Tuesday, June 21, 2016

Ask Google Photos to Find a Photo with 2 Named People

by Chris Guld,
On our What Does This Button Do? show this past week (Episode 85) we demonstrated some search tricks with Google Photos. Slide the YouTube playhead to the 17 minute, 13 second mark to see the demos.

Step One: Automatic Face Groups

If you use Google Photos, you probably know that it automatically groups like faces together, but did you know that you can ask for pictures that have 2 particular people in the photo? I have 50,000 photos in my Google Photos library. With one search, I can instantly see just the photos with two named people in the photo.
Obviously there are lots of pictures of people in my 50,000 collection. With one click on Albums, then another on People, I see automatic Face Groups. Click on one face and I see all the pictures with just that face.

Step Two: Name the Face Groups

When you click on the face of any group, it opens up to display all the photos that include that face. You will also see a little note asking “Who's this? Add a private label to search by name” Just type a name in the space provided and click Done.

Step Three: Search for Two Names

Once the faces are named, you can now use Search. In the example above, clicking on Jim displays hundreds of photos with Jim’s face, clicking on Devon does the same with Devon’s face. But using Search for Jim and Devon, and the results are just dozens of photos with both Jim and Devon in the shot.
Have Fun Searching!

imageChris Guld is President and Teacher-in-Chief at She has been in computer training and support since 1983 and owned a Computer Training Center called Computer Savvy from 1983-1996. She was one of the first WordPerfect Certified trainers in 1986; President of the International Computer Training Association in 1993; Author of the Beginner’s Guide to Picasa and the website. She is now a Top Contributor for the Google Photos Forum and owner of the blog. She loves to teach! If you want to learn, you’ve come to the right place.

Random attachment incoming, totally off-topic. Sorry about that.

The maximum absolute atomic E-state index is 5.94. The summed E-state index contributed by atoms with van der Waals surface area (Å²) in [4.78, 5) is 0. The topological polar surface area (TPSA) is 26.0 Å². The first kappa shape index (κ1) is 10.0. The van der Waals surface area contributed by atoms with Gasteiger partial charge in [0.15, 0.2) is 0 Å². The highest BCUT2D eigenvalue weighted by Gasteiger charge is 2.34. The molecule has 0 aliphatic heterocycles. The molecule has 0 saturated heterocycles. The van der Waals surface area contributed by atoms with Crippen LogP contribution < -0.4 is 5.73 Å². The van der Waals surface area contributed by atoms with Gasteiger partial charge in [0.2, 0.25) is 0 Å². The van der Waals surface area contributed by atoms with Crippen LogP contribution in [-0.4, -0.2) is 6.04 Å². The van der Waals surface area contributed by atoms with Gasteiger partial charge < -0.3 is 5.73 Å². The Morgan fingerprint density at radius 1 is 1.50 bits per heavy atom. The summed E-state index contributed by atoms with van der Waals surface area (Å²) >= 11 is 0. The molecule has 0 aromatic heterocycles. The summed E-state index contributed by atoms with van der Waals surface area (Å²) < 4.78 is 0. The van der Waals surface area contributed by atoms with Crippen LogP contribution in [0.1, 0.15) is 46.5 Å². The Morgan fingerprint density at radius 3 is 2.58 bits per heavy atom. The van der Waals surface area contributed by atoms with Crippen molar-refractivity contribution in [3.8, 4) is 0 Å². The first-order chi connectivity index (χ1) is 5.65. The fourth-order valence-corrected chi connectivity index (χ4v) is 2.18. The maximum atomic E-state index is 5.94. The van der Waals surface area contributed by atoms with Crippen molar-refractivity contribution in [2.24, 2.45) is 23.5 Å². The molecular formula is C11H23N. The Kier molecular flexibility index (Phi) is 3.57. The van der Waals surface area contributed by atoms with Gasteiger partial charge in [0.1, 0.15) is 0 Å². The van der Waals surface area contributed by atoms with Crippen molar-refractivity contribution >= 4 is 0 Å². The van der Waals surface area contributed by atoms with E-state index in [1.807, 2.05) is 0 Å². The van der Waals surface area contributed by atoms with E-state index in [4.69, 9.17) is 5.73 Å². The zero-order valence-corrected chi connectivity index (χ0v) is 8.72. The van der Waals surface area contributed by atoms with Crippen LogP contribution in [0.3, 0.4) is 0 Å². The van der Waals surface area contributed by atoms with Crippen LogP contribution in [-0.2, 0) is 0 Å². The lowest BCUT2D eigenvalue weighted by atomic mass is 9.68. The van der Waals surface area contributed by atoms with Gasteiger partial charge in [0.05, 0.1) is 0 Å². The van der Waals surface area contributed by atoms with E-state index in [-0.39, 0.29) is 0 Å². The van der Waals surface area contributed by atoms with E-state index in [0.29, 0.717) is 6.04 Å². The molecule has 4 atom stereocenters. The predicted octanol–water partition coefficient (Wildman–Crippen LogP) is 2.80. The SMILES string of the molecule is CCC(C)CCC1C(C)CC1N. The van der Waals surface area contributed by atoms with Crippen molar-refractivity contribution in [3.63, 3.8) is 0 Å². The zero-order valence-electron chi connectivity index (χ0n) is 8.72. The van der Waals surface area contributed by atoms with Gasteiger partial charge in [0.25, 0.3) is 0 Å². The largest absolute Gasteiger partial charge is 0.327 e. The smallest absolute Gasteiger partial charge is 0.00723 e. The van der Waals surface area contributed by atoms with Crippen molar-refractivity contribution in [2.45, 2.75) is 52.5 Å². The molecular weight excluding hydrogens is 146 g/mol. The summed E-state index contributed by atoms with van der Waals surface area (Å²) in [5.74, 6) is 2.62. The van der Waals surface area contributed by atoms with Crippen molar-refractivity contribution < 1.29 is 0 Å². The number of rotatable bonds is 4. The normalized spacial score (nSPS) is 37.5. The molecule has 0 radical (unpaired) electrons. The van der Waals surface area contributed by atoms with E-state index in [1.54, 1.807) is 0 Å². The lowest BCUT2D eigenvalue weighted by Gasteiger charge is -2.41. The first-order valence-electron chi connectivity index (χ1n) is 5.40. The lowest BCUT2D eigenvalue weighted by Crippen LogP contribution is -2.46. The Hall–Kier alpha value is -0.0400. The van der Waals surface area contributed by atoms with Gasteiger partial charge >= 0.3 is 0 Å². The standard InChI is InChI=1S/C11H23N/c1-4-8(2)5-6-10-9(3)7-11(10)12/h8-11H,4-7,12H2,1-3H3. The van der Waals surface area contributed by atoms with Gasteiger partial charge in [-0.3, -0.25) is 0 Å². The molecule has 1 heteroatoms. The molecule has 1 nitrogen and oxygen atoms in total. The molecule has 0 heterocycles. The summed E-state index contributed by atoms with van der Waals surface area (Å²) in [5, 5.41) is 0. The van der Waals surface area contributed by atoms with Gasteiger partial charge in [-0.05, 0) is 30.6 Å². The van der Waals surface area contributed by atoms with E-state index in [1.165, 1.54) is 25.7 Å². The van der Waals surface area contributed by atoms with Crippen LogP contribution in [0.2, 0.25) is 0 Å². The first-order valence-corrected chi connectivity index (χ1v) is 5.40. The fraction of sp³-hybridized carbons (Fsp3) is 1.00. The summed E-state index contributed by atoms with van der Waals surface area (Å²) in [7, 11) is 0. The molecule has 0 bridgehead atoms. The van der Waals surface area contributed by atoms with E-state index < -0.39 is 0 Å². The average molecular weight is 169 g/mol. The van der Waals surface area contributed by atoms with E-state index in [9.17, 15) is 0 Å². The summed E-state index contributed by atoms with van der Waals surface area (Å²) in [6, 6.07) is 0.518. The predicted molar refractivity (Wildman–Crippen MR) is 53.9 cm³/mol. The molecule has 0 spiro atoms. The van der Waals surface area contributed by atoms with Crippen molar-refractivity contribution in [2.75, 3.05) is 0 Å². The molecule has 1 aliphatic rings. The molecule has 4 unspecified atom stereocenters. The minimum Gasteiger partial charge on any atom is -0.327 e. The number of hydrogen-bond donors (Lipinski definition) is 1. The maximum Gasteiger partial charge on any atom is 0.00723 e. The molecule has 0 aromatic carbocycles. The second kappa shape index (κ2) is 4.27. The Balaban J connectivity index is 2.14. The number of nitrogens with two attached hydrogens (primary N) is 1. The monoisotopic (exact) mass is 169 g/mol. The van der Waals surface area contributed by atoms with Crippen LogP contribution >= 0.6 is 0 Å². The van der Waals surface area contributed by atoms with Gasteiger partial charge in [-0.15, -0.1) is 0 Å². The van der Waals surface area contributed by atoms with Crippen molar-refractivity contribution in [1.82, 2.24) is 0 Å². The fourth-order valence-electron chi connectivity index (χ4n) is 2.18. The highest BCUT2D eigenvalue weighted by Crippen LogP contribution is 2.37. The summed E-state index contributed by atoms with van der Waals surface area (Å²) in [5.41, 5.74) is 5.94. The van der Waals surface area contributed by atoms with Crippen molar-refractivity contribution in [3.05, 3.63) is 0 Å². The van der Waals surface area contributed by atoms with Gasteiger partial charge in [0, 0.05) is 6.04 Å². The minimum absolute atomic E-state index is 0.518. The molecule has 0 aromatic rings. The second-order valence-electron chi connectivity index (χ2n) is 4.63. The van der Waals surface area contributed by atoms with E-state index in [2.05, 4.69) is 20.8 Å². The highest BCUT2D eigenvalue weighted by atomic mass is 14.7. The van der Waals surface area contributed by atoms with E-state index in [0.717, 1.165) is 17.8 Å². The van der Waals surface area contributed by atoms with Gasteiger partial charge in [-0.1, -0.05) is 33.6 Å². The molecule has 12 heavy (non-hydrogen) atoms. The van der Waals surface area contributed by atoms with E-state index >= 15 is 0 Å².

Monday, June 20, 2016

Google Photos: Getting Started on the Right Path

We help people started with Google Photos nearly every day! We decided to set it up as a class using online Webinar tools. This is for a very small group - limit 5 people. We will meet together for 2 sessions - 1 hour each, then each person will get one followup private session.
  • Session 1: 6/23/26 3pm Eastern time
  • Session 2: 6/30/16 3pm Eastern time
  • Follow Up session: determined privately with each participant
  • Limit: 5 participants
  • Price: $50 non-members, $25 GeeksOnTour members: get your discount coupon code here

  • Sign up using the Add To Cart link for the Photos Workshop Webinar on our Store page.

This will be an online webinar where all 5 participants will be live on the call and Chris and Jim from Geeks on Tour will be leading the group.

Wednesday, June 15, 2016

How Do I Send My Photos to a Friend?

by Chris Guld,
If you and your friend both use Google Photos, it is so easy to send them photos. You can send just one, or you can send hundreds of photos with one link, no need to break it up into small pieces, no need to attach to emails. There is also no need to use time and bandwidth to download and upload, because this process gets the pictures from your account in the cloud and transfers them directly to your friend's account in the cloud.
To send a group of photos to a friend, follow these steps:
  1. You can use a computer and, or a mobile device and the Google Photos App
  2. Select the photos you want to send. You can select large groups by first putting them in an album, then sharing the album. You can also select a large group of photos on a computer by selecting the first one, scrolling down to the last and hold the shift key as you click on it. You can then click to deselect any pictures that don't belong. On a mobile device, long-press on the first one and drag thru the rest.
  3. Click the share button and choose Get Link. On mobile, Share will be under the 3-dot menu. A link has now been copied.